L-DNA is a mirror-image form of the naturally occurring d-conformation of DNA. L-DNA forms a left-helical double-helix but has similar physical characteristics in regards to solubility, duplex stability, and selectivity as D-DNA. However, L-DNA cannot form stable duplexes with d-DNA.
L-DNA is useful for the design of functional nucleic acid probes, for example in biological applications. Advancements made in solid-phase and liquid-phase synthesis of DNA now allows incorporation of L-DNA into regular DNA as well as into nucleic acid-based conjugates or other nucleic acid-based constructs.
In 1980, Arnott et al. observed a ladder-like DNA (L-DNA) structure in the X-ray diffraction pattern obtained from calf thymus DNA saturated with intercalating [(bipy)2Pt(en)]2+. The analysis of the x-ray pattern revealed that when saturation with the intercalator, the DNA double helix is unwound into a linear, duplex arrangement similar to a ladder. Therefore this DNA was named L-DNA. The intercalator molecule is inserted in the structure into every second, alternate site. In each Watson-Crick base-pair of L-DNA, one base is in syn, but the partner in anti orientation. The syn base is associated with the C3’-endo sugar pucker, and the anti with a c2’-endo sugar pucker.
In 2003, Cherrak et al. reported the structure of the complex of d(C1m8G2C3G4C5LG6LC7G8C9G10)2 containing L-nucleotides and 8-methylguanine. Solving the structure of the complex revealed that the nucleotides act cooperatively to promote a left-handed helix under physiological salt conditions.
Structure of the d(C1m8G2C3G4C5LG6LC7G8C9G10)2 containing L-nucleotides and 8-methylguanine.
In 2006, Hauser et al. reported that L-DNA allows analyzing different marker types on a single universal microarray platform.
And in 2007, Kim et al. showed that incorporating L-DNA into the stem region of a molecular beacon reduces intra- and intermolecular stem invasions. Furthermore, this incorporation increased the melting temperature, and the selectivity to its target is also improved, leading to enhanced bio-stability.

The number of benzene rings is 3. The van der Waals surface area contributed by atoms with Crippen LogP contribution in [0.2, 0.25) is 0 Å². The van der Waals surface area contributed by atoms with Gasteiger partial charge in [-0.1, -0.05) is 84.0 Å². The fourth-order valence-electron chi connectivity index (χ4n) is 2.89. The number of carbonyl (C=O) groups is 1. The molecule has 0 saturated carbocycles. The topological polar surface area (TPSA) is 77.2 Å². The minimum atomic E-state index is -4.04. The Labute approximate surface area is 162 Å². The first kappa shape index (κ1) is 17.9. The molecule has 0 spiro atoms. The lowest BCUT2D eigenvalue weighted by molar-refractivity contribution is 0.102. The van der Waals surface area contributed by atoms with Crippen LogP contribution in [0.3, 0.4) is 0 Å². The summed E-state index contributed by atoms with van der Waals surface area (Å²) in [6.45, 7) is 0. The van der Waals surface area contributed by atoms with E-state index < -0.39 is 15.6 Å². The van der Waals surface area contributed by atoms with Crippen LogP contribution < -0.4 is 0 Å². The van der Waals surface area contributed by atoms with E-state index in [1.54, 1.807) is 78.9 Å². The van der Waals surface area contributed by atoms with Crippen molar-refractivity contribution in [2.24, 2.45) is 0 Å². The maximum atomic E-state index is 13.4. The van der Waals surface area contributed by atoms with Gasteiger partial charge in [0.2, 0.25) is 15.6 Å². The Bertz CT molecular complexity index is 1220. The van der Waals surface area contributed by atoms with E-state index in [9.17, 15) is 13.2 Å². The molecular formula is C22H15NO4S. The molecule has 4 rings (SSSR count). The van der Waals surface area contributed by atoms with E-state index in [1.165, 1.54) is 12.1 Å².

More recently, in 2011, Corradini et al. reviewed how chiral, or mirror image based molecules, influence DNA binding, and interactions, as well as the major structural factors underlying the formation of stable heterochiral complexes. Complexes studied were obtained by incorporation of modified nucleotides into natural duplexes, or by hybridization between homochiral opposite strands.
In summary, the incorporation of modified DNA such as L-DNA or BNAs into regular DNA allows the generation of a large variety of DNA helices at low salt concentrations by manipulating internal factors such as sugar configuration, duplex length, nucleotide composition, and base methylation.
Cherrak I, Mauffret O, Santamaria F, Hocquet A, Ghomi M, Rayner B, Fermandjian S; L-nucleotides and 8-methylguanine of d(C1m8G2C3G4C5LG6LC7G8C9G10)2 act cooperatively to promote a left-handed helix under physiological salt conditions. Nucleic Acids Res. (2003) 31 p.6986-95.
Corradini R, Sforza S, Tedeschi T, Marchelli R.; Chirality as a tool in nucleic acid recognition: principles and relevance in biotechnology and in medicinal chemistry. Chirality. 2007 May 5;19(4):269-94.
D'Alonzo D, Guaragna A, Palumbo G.; Exploring the role of chirality in nucleic acid recognition. Chem Biodivers. 2011 Mar;8(3):373-413. doi: 10.1002/cbdv.201000303.
Hauser NC, Martinez R, Jacob A, Rupp S, Hoheisel JD, Matysiak S. Utilising the left-helical conformation of L-DNA for analysing different marker types on a single universal microarray platform. Nucleic Acids Res. 2006 Oct;34(18):5101-11. doi: 10.1093/nar/gkl671. Epub 2006 Sep 20. PubMed PMID: 16990248; PubMed Central PMCID: PMC1636439. [Pubmed]
Kim Y, Yang CJ, Tan W. Superior structure stability and selectivity of hairpin nucleic acid probes with an L-DNA stem. Nucleic Acids Res. 2007 Dec;35(21):7279-87. doi: 10.1093/nar/gkm771. Epub 2007 Oct 24. PubMed PMID: 17959649; PubMed Central PMCID: PMC2175343.
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